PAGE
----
- Published on Wednesday, 25 April 2012 01:00
- Written by Traci Newell - Staff Writerfirstname.lastname@example.org
The Santa Clara County Office of Education Board of Trustees last week reviewed the possibility of appointing a representative to the Bullis Charter School Board of Directors.
As the sponsoring agency for Bullis Charter School, the county board has the authority to appoint one person to the school board, though it cannot be a county board member.
“We don’t have any specific criteria (for the candidate) yet,” county board President Joseph Di Salvo said. “We had vague points, such as the member should be from the Los Altos community, neutral, a supporter of the Bullis model. They shouldn’t be contrary, that is pretty clear.”
Peter Evans, the community representative serving on the Bullis Charter School Board of Directors, said he agreed that an appointee would need to support the charter school and its mission.
“(The appointment) should be a measure that helps the school,” Evans said. “For us, it has to be someone who is totally committed to the school and its mission. The absence of that would potentially be dysfunctional.”
The county board recently renewed Bullis’ charter for another five years, to the chagrin of many Los Altos School District parents. The contentious eight-year relationship between the district and charter school has included multiple lawsuits, many of them over facilities allocation.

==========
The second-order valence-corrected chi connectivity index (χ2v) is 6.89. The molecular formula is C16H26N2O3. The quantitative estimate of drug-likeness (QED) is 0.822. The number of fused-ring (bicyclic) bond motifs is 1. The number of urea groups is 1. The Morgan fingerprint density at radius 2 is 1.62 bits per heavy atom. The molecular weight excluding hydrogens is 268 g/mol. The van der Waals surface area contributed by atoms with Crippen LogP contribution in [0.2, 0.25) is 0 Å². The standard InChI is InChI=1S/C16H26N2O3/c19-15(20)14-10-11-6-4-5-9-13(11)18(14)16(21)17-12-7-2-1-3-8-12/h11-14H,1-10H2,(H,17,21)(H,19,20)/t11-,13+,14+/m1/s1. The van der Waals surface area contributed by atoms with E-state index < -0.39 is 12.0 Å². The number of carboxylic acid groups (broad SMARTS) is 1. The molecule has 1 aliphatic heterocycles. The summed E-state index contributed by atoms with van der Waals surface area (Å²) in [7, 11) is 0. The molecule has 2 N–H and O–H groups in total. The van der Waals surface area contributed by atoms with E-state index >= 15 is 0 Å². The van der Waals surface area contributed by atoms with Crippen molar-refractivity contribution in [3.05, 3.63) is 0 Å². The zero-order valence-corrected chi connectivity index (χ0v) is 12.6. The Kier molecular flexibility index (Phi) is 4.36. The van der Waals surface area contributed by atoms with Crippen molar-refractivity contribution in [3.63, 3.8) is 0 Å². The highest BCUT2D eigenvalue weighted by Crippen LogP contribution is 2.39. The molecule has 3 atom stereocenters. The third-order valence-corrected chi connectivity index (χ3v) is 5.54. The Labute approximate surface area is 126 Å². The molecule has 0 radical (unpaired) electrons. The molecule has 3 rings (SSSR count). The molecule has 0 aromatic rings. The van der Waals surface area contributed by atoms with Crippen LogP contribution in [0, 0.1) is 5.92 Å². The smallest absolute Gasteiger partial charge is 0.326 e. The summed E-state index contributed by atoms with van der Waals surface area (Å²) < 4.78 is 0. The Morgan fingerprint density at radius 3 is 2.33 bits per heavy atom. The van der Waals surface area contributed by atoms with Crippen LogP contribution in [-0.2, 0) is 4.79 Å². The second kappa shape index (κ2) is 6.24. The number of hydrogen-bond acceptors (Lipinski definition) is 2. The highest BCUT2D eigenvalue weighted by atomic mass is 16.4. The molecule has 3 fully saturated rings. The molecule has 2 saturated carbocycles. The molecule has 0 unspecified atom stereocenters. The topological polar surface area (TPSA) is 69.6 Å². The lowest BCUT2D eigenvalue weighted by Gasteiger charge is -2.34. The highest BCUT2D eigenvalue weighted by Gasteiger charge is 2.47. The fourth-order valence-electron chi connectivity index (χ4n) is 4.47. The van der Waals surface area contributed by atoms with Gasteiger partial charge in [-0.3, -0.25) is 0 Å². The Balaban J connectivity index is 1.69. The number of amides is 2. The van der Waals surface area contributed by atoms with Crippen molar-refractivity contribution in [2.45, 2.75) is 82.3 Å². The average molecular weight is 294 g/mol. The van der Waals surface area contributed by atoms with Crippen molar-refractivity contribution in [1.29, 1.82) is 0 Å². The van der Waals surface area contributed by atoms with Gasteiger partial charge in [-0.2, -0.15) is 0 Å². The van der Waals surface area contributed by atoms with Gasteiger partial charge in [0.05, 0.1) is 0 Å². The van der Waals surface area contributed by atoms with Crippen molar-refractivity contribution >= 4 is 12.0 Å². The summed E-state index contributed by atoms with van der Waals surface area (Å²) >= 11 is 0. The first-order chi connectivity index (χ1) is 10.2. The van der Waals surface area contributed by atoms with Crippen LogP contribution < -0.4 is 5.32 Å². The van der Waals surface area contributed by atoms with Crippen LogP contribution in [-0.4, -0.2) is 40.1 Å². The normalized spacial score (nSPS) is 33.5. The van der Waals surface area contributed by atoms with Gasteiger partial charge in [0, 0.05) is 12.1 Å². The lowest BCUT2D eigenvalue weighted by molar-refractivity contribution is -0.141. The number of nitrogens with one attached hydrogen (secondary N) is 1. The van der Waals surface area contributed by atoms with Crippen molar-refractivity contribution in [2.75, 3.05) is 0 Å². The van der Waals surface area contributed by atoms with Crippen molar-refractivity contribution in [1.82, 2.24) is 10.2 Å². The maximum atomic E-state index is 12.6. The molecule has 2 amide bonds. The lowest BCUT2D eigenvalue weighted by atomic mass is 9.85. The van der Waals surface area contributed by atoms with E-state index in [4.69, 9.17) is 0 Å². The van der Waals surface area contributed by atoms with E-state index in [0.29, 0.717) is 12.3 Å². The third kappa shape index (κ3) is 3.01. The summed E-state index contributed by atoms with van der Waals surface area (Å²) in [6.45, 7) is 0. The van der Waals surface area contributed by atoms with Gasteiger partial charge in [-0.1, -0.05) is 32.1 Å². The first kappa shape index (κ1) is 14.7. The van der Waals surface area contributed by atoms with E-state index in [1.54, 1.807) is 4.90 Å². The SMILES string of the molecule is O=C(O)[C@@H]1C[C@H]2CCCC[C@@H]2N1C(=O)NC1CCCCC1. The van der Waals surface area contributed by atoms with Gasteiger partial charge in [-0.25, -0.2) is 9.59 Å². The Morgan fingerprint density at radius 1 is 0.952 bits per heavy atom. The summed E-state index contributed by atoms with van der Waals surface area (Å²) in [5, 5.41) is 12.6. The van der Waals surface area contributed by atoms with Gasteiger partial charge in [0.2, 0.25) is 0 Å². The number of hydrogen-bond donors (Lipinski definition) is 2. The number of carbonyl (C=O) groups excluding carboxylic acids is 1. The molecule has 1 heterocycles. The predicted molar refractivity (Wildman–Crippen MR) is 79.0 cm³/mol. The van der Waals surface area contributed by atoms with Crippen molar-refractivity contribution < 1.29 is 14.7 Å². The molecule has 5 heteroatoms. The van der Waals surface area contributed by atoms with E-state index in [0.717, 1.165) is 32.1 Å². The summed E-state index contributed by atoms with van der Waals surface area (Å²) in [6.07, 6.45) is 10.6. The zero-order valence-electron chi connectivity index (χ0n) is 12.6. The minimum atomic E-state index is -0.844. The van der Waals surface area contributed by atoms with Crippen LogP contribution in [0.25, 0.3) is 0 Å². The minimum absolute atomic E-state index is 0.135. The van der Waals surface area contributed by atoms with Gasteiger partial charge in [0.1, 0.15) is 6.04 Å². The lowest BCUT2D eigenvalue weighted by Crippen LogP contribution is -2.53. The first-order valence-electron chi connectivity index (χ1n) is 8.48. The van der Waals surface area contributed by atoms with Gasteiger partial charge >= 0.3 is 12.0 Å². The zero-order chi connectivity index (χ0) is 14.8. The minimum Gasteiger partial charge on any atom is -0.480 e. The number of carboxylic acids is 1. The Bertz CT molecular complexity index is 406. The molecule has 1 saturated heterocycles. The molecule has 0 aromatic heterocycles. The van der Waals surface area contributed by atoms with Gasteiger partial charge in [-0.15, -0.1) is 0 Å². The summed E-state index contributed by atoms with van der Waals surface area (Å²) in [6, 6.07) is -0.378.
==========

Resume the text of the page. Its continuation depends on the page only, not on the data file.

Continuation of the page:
The school district is required to provide Bullis with “reasonably equivalent” facilities, per Proposition 39 education law. The charter school is currently housed in portables on the Egan Junior High School campus, a Los Altos School District property that the Sixth District Court of Appeal recently ruled failed to meet Prop. 39 standards.
Fearing that a district school may have to close to provide the charter school its own campus, many district parents have called on the county board to appoint a representative to the charter school’s unelected board.
Di Salvo said appointing a Bullis Charter School member would facilitate county board communication with the charter. The board discussed the proposal, he said, in a larger framework that would include all of the county’s charter schools.
“When or if we do this, we need to be very thoughtful,” he said. “We need to be very methodical and do it as wisely as possible so as not to fuel any of the flames.”
Los Altos School District Board Trustee Tammy Logan, who attended the April 18 meeting, said she favors the county board appointing a representative to the charter board.
“I agree this is something they should be doing at all their charter schools,” she said. “They don’t have the staff to oversee all these charter schools to any level of detail. If they had someone who could provide them a report of what is going on, they would have more insight on day-to-day operations.”
The board assigned county Superintendent Charles Weis the task of reviewing best practices across the state and nation when dealing with appointees to charter school boards and developing a list of requirements for the appointee.
“I hope the board sees some solutions that give us ideas,” Di Salvo said.
The board is scheduled to continue discussing the appointment and may take action at its May 2 meeting.